An Analysis of Moral in Who Moved My Cheese
Who Moved My Cheese? By Spencer Johnson, M. D. A Review and Essay By David Cox, Instructional Technology Facilitator Tioga Junior High School and Tioga High School At a time when Rapides Parish schools are once again facing huge financial deficits with resultant changes at almost every level, teachers must deal with mostly unwanted changes. Being a twenty-six year classroom veteran, I have had to change as well in many ways. In my internal search for ways to deal with change, I have recently read a book which has given me some new ways to think about change.
I hope that this review might lead you to this book and help you to see how changes, even when first seen as negative and hurtful, are not necessarily a bad thing. Dr. Spencer Johnson has written a book which gives me some real ways to think about and deal with change. This small book, Who Moved My Cheese, is a fast and easy read but one which can enlighten even a cynical person to some ways to adapt to the inevitable changes of life in its many shifting forms and challenges. Like Chaucer’s The Canterbury Tales, the story is told as a story within a story of several old friends at a high school reunion told by one of the friends.
The story centers around four characters who live in a Maze and the changes with which they must wrangle. The characters are two mice, Sniff and Scurry, and two so-called Littlepeople (creatures the size of mice but who look and act like people today) named Hem and Haw. The plot is pretty simple. The four characters find a large cache of cheese and can live their lives without much variation: get up, go to the cheese, eat, go home, and start over the next day. This works out okay until one day the cheese is gone. Then the characters must deal with the new situation.
The mice, taken aback at first, are first to take action since they are creatures of almost entirely instinct: they set out looking for more cheese. On the other hand, Hem and Haw, creatures of reason and emotion, go through a series of reactions from shock to anger to knee-jerking and then to divergence. Hem stays at the now empty cheese station, sulking, complaining, thinking negatively and making even himself more miserable while Haw overcomes his fears and sets out to find new cheese. Filled with metaphor as direct as John Bunyan’s book Pilgrim’s Progress, this book then shows Haw rethinking, adjusting, and moving on with his life.
He sets out to find his “New Cheese,” overcoming his fears and his sense of having been cheated. Along his journey, Haw writes messages of his inner discoveries on the Maze wall, hoping Hem will follow and read the “writing on the wall” and be comforted by Haw’s inner revelations. His revelations are never dramatic but always true and appropriate for his situation—and ours by extension. The outcome of the book for Haw is doubtful due to Haw’s many fears and doubts about himself on his journey. But by the end, the reader sees Haw succeed in ways that surprise both Haw and the reader.
But what about Hem? Does he too succeed? That is where the story-within-a-story ends. And this is where this plot analysis ends. Who Moved My Cheese? begins with an introduction, sets up the story-within-a-story, tells the story of the Mice and LittleMen, and then ends with an analysis of parts of the story by the fictional high school reunion friends who tell parts of their life stories to one another since their graduation. Now, as in Chaucer’s day, this is effective although some critics and some readers want to fend for themselves intellectually—and that’s okay.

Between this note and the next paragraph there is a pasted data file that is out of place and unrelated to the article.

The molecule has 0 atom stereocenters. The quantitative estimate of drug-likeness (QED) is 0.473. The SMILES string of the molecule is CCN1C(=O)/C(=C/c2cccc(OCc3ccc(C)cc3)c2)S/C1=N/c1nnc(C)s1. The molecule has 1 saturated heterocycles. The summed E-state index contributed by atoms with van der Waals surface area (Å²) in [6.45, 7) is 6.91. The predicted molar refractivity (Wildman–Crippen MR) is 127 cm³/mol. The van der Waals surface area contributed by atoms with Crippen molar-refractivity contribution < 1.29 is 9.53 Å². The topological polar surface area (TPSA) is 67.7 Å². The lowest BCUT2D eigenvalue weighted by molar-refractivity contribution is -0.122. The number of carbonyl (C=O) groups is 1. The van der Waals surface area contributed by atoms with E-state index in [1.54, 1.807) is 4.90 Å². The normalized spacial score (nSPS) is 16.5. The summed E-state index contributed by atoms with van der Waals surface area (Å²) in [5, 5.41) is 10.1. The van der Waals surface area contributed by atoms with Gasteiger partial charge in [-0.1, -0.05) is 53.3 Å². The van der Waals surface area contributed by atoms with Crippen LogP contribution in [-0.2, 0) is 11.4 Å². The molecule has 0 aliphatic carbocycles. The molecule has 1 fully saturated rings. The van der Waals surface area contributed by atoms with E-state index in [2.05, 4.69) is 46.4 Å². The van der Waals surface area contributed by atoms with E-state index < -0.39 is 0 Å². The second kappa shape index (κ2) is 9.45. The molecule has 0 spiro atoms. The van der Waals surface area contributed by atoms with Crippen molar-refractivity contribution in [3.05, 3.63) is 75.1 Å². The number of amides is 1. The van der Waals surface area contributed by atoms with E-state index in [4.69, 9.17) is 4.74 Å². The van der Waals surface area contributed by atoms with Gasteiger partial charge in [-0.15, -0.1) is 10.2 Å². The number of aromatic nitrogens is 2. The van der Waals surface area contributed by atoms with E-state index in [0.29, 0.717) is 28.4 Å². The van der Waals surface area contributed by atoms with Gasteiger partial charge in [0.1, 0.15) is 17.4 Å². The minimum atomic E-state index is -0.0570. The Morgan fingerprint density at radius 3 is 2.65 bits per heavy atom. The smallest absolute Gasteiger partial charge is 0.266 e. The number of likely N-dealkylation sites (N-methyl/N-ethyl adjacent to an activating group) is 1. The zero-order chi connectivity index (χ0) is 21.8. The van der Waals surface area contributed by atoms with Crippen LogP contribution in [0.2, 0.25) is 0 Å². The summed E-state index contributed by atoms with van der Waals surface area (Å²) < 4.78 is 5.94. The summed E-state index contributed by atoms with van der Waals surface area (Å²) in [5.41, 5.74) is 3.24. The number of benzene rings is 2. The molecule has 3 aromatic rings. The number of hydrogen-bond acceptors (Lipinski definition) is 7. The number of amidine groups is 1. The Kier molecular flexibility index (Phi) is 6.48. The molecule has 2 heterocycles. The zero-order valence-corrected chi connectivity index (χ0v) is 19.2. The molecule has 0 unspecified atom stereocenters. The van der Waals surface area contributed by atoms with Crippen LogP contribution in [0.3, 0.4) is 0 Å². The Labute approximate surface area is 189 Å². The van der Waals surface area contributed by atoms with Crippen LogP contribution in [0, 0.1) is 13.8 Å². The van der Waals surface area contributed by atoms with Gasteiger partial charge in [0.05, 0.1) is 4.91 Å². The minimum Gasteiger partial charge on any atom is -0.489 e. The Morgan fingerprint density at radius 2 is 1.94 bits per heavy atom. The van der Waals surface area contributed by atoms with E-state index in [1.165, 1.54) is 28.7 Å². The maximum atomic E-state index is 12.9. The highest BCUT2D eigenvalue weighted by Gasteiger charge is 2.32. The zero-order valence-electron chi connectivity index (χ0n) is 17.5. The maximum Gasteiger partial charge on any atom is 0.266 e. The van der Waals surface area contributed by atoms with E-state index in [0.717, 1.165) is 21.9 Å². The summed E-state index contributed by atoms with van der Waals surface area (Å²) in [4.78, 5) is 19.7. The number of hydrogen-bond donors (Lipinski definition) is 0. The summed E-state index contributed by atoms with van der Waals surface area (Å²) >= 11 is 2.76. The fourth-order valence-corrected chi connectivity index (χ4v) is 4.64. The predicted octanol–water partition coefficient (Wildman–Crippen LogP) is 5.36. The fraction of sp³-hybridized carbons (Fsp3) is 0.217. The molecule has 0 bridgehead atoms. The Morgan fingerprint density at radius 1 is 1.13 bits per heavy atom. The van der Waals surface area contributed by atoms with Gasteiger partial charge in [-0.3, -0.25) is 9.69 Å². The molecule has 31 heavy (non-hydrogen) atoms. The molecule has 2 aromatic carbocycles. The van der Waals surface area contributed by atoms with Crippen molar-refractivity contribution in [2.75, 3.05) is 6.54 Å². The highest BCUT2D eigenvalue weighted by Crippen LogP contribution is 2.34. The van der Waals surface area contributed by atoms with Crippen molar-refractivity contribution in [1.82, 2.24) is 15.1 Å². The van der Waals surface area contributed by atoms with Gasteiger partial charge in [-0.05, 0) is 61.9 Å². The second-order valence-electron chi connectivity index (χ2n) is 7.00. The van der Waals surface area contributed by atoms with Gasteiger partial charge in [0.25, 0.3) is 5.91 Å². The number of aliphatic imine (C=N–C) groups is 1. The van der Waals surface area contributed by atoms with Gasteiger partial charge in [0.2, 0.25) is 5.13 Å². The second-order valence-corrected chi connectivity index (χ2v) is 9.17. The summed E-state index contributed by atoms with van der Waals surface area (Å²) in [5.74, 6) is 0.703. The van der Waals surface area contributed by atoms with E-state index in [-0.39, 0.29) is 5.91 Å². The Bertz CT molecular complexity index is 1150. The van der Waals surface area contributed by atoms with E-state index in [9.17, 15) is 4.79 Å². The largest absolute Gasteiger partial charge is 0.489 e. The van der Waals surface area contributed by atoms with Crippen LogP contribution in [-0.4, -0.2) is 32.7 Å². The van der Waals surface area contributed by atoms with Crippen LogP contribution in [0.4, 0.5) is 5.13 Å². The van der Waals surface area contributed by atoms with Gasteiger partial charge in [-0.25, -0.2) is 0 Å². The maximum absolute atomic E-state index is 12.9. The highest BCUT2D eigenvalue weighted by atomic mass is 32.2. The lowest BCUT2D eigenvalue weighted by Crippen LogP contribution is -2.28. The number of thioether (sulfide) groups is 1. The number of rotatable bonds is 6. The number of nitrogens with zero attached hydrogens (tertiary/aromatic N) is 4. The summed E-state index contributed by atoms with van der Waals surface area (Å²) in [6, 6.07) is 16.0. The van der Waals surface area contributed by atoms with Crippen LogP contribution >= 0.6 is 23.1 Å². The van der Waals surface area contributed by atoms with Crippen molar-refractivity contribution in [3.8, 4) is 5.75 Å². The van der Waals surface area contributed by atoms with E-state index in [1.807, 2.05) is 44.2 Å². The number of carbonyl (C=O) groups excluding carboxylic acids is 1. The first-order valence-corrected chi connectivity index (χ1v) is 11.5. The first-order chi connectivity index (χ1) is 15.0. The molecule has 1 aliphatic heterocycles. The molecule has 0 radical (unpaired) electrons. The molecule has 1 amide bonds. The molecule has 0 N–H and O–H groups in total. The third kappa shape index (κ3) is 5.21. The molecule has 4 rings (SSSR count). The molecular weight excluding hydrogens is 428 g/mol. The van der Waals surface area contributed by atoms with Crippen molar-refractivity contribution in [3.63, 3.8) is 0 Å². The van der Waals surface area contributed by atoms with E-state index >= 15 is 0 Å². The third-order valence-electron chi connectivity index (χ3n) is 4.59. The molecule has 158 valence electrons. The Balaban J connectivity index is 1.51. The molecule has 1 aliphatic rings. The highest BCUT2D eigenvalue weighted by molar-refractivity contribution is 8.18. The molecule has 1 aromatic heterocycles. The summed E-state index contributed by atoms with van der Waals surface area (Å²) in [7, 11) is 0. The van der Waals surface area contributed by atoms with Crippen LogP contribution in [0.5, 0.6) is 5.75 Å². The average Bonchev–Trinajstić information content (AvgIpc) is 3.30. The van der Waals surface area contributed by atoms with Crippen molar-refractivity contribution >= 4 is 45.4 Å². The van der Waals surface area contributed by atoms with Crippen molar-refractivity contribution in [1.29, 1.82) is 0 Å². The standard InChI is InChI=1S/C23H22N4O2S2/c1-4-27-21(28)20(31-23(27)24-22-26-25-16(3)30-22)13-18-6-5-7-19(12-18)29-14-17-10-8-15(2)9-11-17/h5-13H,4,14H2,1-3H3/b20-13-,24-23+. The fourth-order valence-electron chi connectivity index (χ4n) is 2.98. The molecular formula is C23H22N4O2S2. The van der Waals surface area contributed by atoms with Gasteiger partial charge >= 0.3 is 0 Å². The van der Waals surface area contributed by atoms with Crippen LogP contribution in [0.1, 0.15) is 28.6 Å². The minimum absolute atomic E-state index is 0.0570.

Now, the reader of this article may ask, what does this have to do with Rapides Parish, teachers, and our mutual situations, and why is this review in a technology newsletter? Simply put, we are all constantly in a stew of change, having to deal with umpteen million rapid-fire often confusing and disheartening failures in the classroom. Technology may be used to enhance a teacher’s already good lessons just as the ideas in Who Moved My Cheese? can make dealing with changes in our lives a little easier with more direction. The story depicts the Littlepeople attacking the same problem with the same tools and failing each time.
However, with just a little divergent thinking, Haw is able to break through from his old methods into new techniques and achieve his ultimate goal. Each teacher can find his or her own “New Cheese” in the classroom using technology tools in the same way and more fully reach the ultimate goal of educating young people. Students grow, have fun and learn at the same time, and meet challenges in ways that please and surprise them as well as their teachers, all the while successfully achieving benchmarks like Haw succeeds at finding his New Cheese. In conclusion, Rapides Parish schools are in for some changes; it is true.
But with the use of technology to assist us, we can still accomplish our one unchanging goal. Technology instructors and facilitators can guide us through all of the myriad twists and turns of software and hardware, giving us methods, information, advice, and even pre-written lessons which use technology in every subject area and at every grade level. The school district Web site at http://www. rapides. k12. la. us/region6tltc/tltc. htm shows a lot of what can be easily obtained by every teacher who wants to successfully adjust to the changes coming, and then both teachers and students can benefit.